Venue: Centre Broca
Julie Le Merrer
Université de Tours
Invited by Jean-Luc Morel (INCIA)
Social behavior and striatum: reward matters
Social interactions are experienced as pleasurable, which in turn fuels social motivation. Consistent with this, the so-called “social brain” widely overlaps with the brain reward circuit. Within this circuit, the nucleus accumbens (NAc) works as a hub structure and plays a unique role in reward processing and approach. Accumulating evidence suggest that the NAc is a key substrate for modulating social behavior. However, the respective contributions of the two main neuronal populations in the NAc, Striatal Projection Neurons (SPNs), bearing either D1 or D2 dopamine receptors, remains elusive. D1- and D2-SPNs play contrasted roles in modulating reward, with the former proposed to drive pro-reward/approach responses and the latter considered as inhibiting these responses. We previously evidenced that chronic facilitation of mGlu4 glutamate receptor activity, known to put a brake on D2-SPN activity, relieves social deficit in the Oprm1 null mouse model of autism. Here we tested the hypothesis that excessive D2-SPN activity may compromise social reward. We first explored the respective roles of D1- and D2-SPN of the NAc in driving social behavior by selectively ablating each of these neuronal populations using an inducible diphtheria toxin receptor (DTR)-mediated cell targeting strategy. We then used pharmacological tools to rescue behavior in ablated mice and transcriptome analysis to assess striatal physiology. Finally, we mimicked excessive NAc D2-SPN activation using optogenetics. This study allowed us to identify the respective roles of NAc D1- and D2-SPNs in driving social motivation, with exciting perspectives for the treatment of pathologies such as autism, schizophrenia or depression.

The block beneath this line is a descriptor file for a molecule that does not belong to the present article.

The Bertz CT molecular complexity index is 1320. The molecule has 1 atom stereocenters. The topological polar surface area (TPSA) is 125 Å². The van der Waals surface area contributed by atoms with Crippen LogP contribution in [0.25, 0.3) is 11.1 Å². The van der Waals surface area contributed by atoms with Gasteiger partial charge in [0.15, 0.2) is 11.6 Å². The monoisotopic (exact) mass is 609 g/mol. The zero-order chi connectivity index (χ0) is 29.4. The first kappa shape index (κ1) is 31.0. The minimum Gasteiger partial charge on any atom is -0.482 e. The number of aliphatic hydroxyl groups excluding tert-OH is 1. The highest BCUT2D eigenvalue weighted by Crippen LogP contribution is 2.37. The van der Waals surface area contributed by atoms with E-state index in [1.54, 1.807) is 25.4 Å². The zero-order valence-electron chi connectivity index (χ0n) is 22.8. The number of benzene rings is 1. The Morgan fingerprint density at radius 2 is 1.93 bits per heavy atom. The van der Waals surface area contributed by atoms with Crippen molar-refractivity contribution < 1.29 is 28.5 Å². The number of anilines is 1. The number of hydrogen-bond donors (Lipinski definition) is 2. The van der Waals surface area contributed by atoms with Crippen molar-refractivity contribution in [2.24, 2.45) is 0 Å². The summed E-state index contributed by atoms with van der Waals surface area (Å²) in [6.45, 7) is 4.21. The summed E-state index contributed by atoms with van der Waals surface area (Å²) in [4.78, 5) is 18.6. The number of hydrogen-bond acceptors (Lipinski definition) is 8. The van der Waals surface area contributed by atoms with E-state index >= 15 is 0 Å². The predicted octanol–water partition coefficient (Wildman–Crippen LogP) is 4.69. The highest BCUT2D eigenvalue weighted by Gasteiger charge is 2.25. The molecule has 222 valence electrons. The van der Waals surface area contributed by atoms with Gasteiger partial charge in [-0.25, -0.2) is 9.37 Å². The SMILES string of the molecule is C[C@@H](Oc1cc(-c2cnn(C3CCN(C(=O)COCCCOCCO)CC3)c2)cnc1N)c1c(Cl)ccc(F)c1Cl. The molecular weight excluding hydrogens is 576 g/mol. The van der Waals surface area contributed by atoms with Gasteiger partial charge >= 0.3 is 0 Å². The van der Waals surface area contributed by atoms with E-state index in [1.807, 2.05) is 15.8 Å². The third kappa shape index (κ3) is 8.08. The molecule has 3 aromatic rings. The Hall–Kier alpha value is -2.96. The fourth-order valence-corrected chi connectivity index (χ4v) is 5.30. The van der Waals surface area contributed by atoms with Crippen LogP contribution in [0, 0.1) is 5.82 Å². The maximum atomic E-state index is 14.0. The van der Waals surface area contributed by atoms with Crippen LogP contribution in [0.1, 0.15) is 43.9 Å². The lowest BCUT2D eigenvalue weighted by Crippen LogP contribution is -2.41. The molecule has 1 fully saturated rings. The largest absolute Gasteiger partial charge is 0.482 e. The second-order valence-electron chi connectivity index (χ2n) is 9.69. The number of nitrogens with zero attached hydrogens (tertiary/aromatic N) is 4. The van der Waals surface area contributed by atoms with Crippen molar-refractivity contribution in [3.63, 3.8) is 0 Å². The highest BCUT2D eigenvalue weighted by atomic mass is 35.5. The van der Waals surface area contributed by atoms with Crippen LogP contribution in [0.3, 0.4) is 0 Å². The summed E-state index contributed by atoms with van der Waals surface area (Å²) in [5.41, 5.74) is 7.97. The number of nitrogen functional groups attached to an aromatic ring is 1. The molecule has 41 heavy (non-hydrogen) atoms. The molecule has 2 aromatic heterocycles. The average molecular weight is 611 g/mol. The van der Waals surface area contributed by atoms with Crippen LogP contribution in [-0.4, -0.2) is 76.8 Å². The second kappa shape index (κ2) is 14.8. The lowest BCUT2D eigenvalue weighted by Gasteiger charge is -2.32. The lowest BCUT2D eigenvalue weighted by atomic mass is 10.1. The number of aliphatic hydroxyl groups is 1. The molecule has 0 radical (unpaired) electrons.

- Meng J, Xu C,Lafon P-A, Roux S, Mathieu M, Scholler P, Blanc E, Becker JAJ, Le Merrer J, Gonzales-Maeso J, Chames P, Liu J, Pin J-P, Rondard P. Optical biosensors of native membrane protein complexes reveal a high proportion of mGlu heterodimers in the brain. Nature Chemical Biology, in press.
- Derieux C, Léauté A, Brugoux A, Jaccaz D, Terrier C, Pin J-P, Kniazeff J, Becker JAJ*, Le Merrer J*. Chronic sodium bromide treatment relieves autistic-like behavioral deficits in three mouse models of autism. Neuropsychopharmacology, 47(9):1680-1692.
- Bermudez-Martin P, Becker JAJ, Caramello N, Fernandez SP, Costa-Campos R, Canaguier J, Barbosa S, Martinez-Gili L, Myridakis A, Dumas ME, Bruneau A, Cherbuy C, Langella P, Callebert J, Launay JM, Chabry J, Barik J, Le Merrer J, Glaichenhaus N, Davidovic L (2021). The microbial metabolite p-Cresol induces autistic-like behaviors in mice by remodeling the gut microbiota. Microbiome. 8;9(1):157.
- Becker JAJ, Pellissier LP, Corde Y, Laboute T, Léauté A, Gandía J, Le Merrer J (2021). Facilitating mGlu4 activity reverses the deleterious long-term consequences of chronic morphine exposure in male mice. Neuropsychopharmacology. 46(7):1373-1385.
- Laboute T, Gandía J, Pellissier LP, Corde Y, Rebeillard F, Gallo M, Gauthier C, Léauté A, Diaz J, Poupon A, Kieffer BL, Becker JA*, Le Merrer J* (2020). The orphan receptor GPR88 blunts the signaling of opioid receptors and multiple striatal GPCRs. Elife, 31;9:e50519
- Pujol CN, Pellissier LP, Clément C, Becker JAJ*, Le Merrer J* (2018). Back-translating behavioral intervention for autism spectrum disorders to mice with blunted reward restores social abilities. Translational Psychiatry, 8:197.
- Pellissier LP, Gandia J, Laboute T, Becker JA, Le Merrer J (2017). Mu opioid receptor, social behaviour and autism spectrum disorder: reward matters. British Journal of Pharmacology, 175:2750-2769.
- Becker JAJ, Clesse D, Spiegelhalter C, Schwab Y, Kieffer BL*, Le Merrer J* (2014). Autistic-like syndrome in mu opioid receptor null mice is relieved by facilitated mGluR4 activity. Neuropsychopharmacology, 39:2049-2060.
- Le Merrer J, Rezaï X, Scherrer G, Becker JAJ, Kieffer BL (2013). Impaired hippocampus-dependent and facilitated striatum-dependent behaviors in mice lacking the delta opioid receptor. Neuropsychopharmacology, 38:1050-1059.
- Le Merrer J, Becker JAJ, Befort K, Kieffer BL (2009). Reward processing by the opioid system in the brain. Physiological Reviews, 89:1379-1412.